Academic journal article Electronic Journal of Human Sexuality

Memorable Familial Messages about Sex: A Qualitative Content Analysis of College Student Narratives

Academic journal article Electronic Journal of Human Sexuality

Memorable Familial Messages about Sex: A Qualitative Content Analysis of College Student Narratives

Article excerpt

For many, sexual activity starts in early adulthood (Goins, Garcia, & Barger, J., 2013; Mosher, Chandra & Jones, 2005). It is widely acknowledged that memorable experiences about sex shape and dictate one's sexual behaviors. Yet, it is a complex task to pinpoint exactly how, and to what extent, these messages impact one's sex life (Medved Brogan, McClanahan, Morris & Shepard, 2006). Familial influences are one of the main sources that affect young adults' communicative decisions, including those related to sexual activity (Guo & Nathanson, 2011). According to Hutchinson and Cederbaum (2011), both parents play a large role in the socialization of their children and fathers may even have a larger influence on their daughter's future sex decisions. Other research emphasizes the importance of mother's communication with both daughters and sons (Coffelt, 2010; Morman & Whitely, 2012). An important dynamic to parent-child communication about sex is that of the manner in which the messages are sent. According to Morgan, Zurbriggen, and Thorn (2010), males report different types of memorable messages than females. For example, messages to males focus more on pleasure and exploration, while messages about sex to females seem to be geared more towards measures of precaution and consequences of sex. Given the high prevalence of sexual activity for young adults and the physical and psychological costs that come with it, calls for theoretically informed research that produces practical recommendations abound in various arenas (e.g., Centers for Disease Control and Prevention, 2011). Consequently, a study examining memorable message narratives that focuses on the particulars of the message--source, theme, framing and communication type--is important in further enhancing existing knowledge.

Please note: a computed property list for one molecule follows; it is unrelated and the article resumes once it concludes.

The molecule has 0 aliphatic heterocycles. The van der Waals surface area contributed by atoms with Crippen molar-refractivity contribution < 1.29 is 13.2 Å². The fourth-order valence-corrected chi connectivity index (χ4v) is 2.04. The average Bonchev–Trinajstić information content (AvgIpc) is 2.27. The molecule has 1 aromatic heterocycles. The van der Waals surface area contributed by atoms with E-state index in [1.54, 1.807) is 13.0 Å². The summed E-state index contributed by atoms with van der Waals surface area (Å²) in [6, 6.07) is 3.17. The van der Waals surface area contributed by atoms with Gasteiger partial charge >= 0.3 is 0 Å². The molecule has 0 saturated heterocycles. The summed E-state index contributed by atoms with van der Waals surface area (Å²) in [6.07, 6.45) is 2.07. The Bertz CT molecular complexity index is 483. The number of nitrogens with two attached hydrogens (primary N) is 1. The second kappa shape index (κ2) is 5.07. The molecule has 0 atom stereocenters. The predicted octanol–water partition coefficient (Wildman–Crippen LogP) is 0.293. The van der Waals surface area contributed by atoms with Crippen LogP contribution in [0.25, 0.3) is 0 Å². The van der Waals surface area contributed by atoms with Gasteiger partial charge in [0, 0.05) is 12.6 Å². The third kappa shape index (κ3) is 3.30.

Amidst a significant amount of literature (e.g., Guo & Nathanson, 2011), two major themes appear throughout existing literature on family communication about sex. First, as described by Bleakley, Hennessy, Fishbein, Coles and Jordan (2009), the interaction of parental figures and religious background influences the messages that are communicated to children. Specifically, Bleakley at al. found that mothers focused on the physical consequences of sex as well as the social outcomes that accompanied premature sexual activity. In this familial context, individuals describe feeling ashamed or guilty of their first sexual experiences because of their family values and religious beliefs. Consequently, parental comfort has been demonstrated to impact parent-child communication regarding sex (Jerman & Constantine, 2010). More specifically, when mothers approached sex as a natural topic, more positive feelings occurred (Coffelt, 2010). Second, open and early communication regarding adolescent sexual activity was found to create positive, safe sex practices in young adults (Moore & Chase-Lansdale, 2001; Morman & Whitely, 2012). According to a study done by Townsend (2008), socialization messages are not always explicit and frequently are communicated via implicit "colorful colloquialisms" that help form young people's ideas about how sexual experiences should happen. Townsend also describes a process called armoring, the socialization process that draws from the parents' own experiences. Through armoring, a parent's worldview dictates how they will socialize their children regarding sexual practices. Given this, it is important to recognize that many of the narratives can be attributed to the personal, social, and cultural experiences of the parent when analyzing the child's perspective on sex (Gallegos, Villarruel, & Gomez, 2007; Randolph et al., 2013; Tobey et al., 2011).

Non-familial influences must also be taken into account when searching for insight into the sexual socialization of young adults. In this regard, memorable messages from peers (Busse, Fishbein, Bleakley, & Hennessy, 2010), personal experiences (Ellis & Smith, 2004), and media texts (Hust, Brown, & L'Engle, 2008) also must be acknowledged. …

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